Growth is slow at the beginning, but it’s not long before the player starts seeing regular rewards for their efforts. The decision to drop the mobile version’s in-game currency was a smart choice. That initial hump the player faces on the first two stages is just frustrating enough that it might have led plenty of gamers to buy a few hundred stars and quickly outfit their ship. As is, pushing through that opening hardship provides just enough inspiration to continue working towards the game’s goal. And by that point, the gameplay itself has become compelling enough that the player really doesn’t want to stop.

There is a story in Sky Force Reloaded, but it’s pretty barebones. The player takes on the role of heroic pilots sent out on missions against a grumpy woman who’s so stereotypically evil, she’s practically a caricature. And that’s pretty much it. A commander provides brief moments of narration at the beginning and end of every mission to give some purpose as to why the player is flying where they are flying, but it’s awfully tempting to just start skipping her briefings and debriefs halfway through the game. There’s absolutely no substance to the narrative.

The game doesn’t need a detailed story, though. The gameplay is fun, easy to learn, and difficult to master. It has the groundwork for a great shoot ‘em up even without a story. In fact, the story is so dull, I almost wish the developers had just chosen to ditch the premise entirely. I don’t need to be told that I should stop the bad lady when she finishes her monologue on world domination with a sinister chuckle. That’s kind of implied.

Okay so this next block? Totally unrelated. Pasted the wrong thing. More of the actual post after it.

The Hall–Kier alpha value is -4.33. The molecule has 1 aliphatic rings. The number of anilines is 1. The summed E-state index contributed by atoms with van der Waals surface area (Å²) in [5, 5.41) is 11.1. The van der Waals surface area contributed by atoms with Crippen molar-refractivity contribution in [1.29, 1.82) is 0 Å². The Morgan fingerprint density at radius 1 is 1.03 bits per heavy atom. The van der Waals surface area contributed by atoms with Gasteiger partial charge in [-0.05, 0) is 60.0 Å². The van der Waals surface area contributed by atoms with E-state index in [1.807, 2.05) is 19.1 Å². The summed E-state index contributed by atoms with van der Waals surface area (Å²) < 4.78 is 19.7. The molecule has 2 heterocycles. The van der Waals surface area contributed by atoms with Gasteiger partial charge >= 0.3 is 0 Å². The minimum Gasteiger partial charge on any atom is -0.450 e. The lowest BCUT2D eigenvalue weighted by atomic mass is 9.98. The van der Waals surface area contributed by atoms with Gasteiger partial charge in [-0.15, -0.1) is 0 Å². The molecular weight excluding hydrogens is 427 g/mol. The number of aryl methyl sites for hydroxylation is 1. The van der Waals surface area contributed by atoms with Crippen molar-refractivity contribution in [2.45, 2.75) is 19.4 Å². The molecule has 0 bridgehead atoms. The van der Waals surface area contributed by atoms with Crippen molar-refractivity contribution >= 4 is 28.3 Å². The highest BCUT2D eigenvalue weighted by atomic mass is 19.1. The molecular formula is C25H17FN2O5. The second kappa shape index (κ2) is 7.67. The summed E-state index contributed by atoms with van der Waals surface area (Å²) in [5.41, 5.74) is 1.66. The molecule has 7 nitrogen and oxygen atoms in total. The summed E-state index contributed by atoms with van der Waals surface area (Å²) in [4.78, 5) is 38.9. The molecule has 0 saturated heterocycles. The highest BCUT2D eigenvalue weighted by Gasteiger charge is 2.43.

Visually, the game is alright to look at. More importantly, the developers did a good job with the color palette of the ship, the background, enemies, and gunfire, so that it’s always easy for the player to keep track of where they are on the screen. The art style is a bit cartoony, but it matches the campy tone of the game’s plot. The music matches the same chiptune styles of the earliest shoot ‘em ups.

Voiceovers inform the player when they’ve successfully rescued an ally, started a combo, or are close to death. This helps the player keep their eyes glued to their ship. There are no status bars that need to be tracked, and it really frees up space on the screen. That being said, it’s almost impossible to play this game with the sound off. You certainly can, but you’ll miss out on crucial information.

I actually despise most shoot ‘em ups, so I’m pleasantly surprised that I enjoyed Sky Force Reloaded as much as I did. Choosing how to upgrade the ship between missions adds an almost RPG-like element to the genre, and invites comparisons to games like 2017’s Everspace. The formula isn’t perfect. The difficulty curve experienced at both the beginning and end of the game are a tad too high, and grabbing all the achievements for the game is proving to be a very steep undertaking. However, a majority of the game’s 15 levels provide hours of entertainment, and the optional objectives, multiple difficulties, and couch co-op offer plenty of replayability. Sky Force Reloaded is going to stay in my game lineup for quite a while.

Score: 4/5 – Great


  • A fair grind.
  • Customizable play style.
  • Excellent use of sound.


  • Difficulty spikes right at the start and right at the end.
  • Weak story.